Here is a message from the ecommerce discussion group with a reply that may
interest readers here:
>From: [log in to unmask]
>Date: Fri, 28 Jul 2000 00:31:34 EDT
>Subject: [ecommerce-discuss] Re: e-commerce training
>To: "ecommerce-discussion" <[log in to unmask]>
> > From: [log in to unmask] (cetech)
> > Hi:
> > I am from one of the digitally poor countries in South East Asia.
> > Since the global trend on doing business is with e-commerce, we
> > need some advise on how we should start the training for the
> > entrepreneurs especially SMEs to get familiar with e-commerce.
> > AThet
> > Union of Myanmar Federation of Chambers of Commerce & Industry(UMFCCI),
> > 504-506, Merchant Street, Kyauktada Tsp, Yangon, Myanmar.
> > Tel: 95-1-246459, 95-1-243151, Fax: 95-1-248117.
> > Atten: Mr Pyone Maung Maung
> > Hon. Joint Secretary General.
>Clarification question for us ignorant savages who flunked global geography.
>Is your nation a "new democracy" fairly recently released from the ravages of
>colonial exploitation, corrupt oligarchical dictatorship, ugly civil wars, or
>cold war victims, such that there is widespread inexperience in, and
>understanding for, infrastructures needed to fuel growth of a native middle
>If any of above is true, then your need for growth in e-business education is
>probably part of a larger need for general linking up with the 21st century &
>becoming one of the new tiger economies that we formerly associated with Hong
>Kong, Singapore, and others, which I will not list so as not to broadcast the
>boundaries of my ignorance, before the last boom bust cycle in Asia. You
>probably need to pursue several parallel avenues of how to become a digitally
>rich nation. I suggest you consider inclusion of several areas, some of
>which I can further expand upon if you were formerly unfamiliar with these
>"Partners in Education" is like local business community computer education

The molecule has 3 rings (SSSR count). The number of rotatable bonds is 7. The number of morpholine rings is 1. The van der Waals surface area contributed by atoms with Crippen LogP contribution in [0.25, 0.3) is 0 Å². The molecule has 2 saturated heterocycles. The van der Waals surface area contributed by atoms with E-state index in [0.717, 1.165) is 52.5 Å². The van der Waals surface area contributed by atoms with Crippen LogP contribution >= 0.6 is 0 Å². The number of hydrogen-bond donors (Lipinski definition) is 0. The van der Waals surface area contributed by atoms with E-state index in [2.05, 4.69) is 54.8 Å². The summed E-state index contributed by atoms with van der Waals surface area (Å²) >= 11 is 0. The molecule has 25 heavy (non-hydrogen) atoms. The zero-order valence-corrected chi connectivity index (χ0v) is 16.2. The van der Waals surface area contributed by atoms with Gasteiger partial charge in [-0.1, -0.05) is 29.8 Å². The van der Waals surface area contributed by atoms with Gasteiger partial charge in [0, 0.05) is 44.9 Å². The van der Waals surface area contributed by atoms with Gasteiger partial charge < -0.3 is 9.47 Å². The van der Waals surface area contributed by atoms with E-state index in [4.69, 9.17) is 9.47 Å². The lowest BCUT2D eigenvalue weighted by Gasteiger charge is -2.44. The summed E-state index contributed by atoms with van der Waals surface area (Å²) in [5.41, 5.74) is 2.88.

>cooperation. Teams of local businesses, sometimes working through their
>Chambers of Commerce, "sponsor" local colleges & secondary schools curriculum
>in state-of-art information technology.
>IBM provides state-of-art hardware to the schools, that are participating in
>PIE, at extremely deep discounts (I would not be surprised if IBM is doing
>this at a loss), and various IBM business partners provide relevant software
>on similar pricing so low that if it wasn't for the fact that it is coming
>directly from the original vendors, you'd think it was stolen.
>IBM throws in tech support & upgrades for free, like improvements to
>operating systems to keep everything state-of-art.
>The teachers attend a two week class at IBM Rochester Minnesota in the
>summer. IBM provides this for free (anyone else must pay thousands of
>dollars for the equivalent education.) ... the teachers only need to pay
>their transportation & lodging while attending IBM University & this is often
>subsidized by businesses in their home communities.
>IBM is not going to do this for any school in the absence of local business
>JA is a deal similar to what IBM is doing, in which groups of local
>businesses donate time from executives to help a temporary business, run by
>students from local schools, usually teenagers & other minors, in which the
>kids do all the work elements of running a business, and the adult advisors
>just make sure they stay within the law & good ethics.
>Perhaps there is a need for something similar to be exported to new
>democracies, where temporary businesses are created as training tools but the
>participants might be adults who have not grown up seeing a middle class all
>Hewlett-Packard has an offer, expiring in a month, to pay up to $5,000.00
>subsidy per business to get them enrolled in the USA Better Business Bureau's